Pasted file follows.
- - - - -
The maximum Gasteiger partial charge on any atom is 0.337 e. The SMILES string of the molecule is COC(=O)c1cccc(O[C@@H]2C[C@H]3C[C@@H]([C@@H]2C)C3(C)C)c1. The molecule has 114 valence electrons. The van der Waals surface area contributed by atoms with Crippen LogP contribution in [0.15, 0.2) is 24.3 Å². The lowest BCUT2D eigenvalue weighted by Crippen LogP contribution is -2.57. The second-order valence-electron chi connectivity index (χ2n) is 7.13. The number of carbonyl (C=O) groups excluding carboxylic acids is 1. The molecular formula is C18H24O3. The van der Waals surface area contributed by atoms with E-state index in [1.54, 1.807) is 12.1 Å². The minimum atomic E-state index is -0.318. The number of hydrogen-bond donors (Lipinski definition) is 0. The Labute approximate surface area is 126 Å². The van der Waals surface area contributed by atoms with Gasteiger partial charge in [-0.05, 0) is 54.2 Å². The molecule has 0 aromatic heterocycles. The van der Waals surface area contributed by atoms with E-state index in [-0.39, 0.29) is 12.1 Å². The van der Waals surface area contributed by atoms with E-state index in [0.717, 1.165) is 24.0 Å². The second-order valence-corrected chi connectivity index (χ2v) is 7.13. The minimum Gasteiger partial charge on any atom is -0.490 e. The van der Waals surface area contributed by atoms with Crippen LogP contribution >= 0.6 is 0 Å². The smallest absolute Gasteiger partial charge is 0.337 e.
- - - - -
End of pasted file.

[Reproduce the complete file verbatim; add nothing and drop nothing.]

The maximum Gasteiger partial charge on any atom is 0.337 e. The SMILES string of the molecule is COC(=O)c1cccc(O[C@@H]2C[C@H]3C[C@@H]([C@@H]2C)C3(C)C)c1. The molecule has 114 valence electrons. The van der Waals surface area contributed by atoms with Crippen LogP contribution in [0.15, 0.2) is 24.3 Å². The lowest BCUT2D eigenvalue weighted by Crippen LogP contribution is -2.57. The second-order valence-electron chi connectivity index (χ2n) is 7.13. The number of carbonyl (C=O) groups excluding carboxylic acids is 1. The molecular formula is C18H24O3. The van der Waals surface area contributed by atoms with E-state index in [1.54, 1.807) is 12.1 Å². The minimum atomic E-state index is -0.318. The number of hydrogen-bond donors (Lipinski definition) is 0. The Labute approximate surface area is 126 Å². The van der Waals surface area contributed by atoms with Gasteiger partial charge in [-0.05, 0) is 54.2 Å². The molecule has 0 aromatic heterocycles. The van der Waals surface area contributed by atoms with E-state index in [-0.39, 0.29) is 12.1 Å². The van der Waals surface area contributed by atoms with E-state index in [0.717, 1.165) is 24.0 Å². The second-order valence-corrected chi connectivity index (χ2v) is 7.13. The minimum Gasteiger partial charge on any atom is -0.490 e. The van der Waals surface area contributed by atoms with Crippen LogP contribution >= 0.6 is 0 Å². The smallest absolute Gasteiger partial charge is 0.337 e.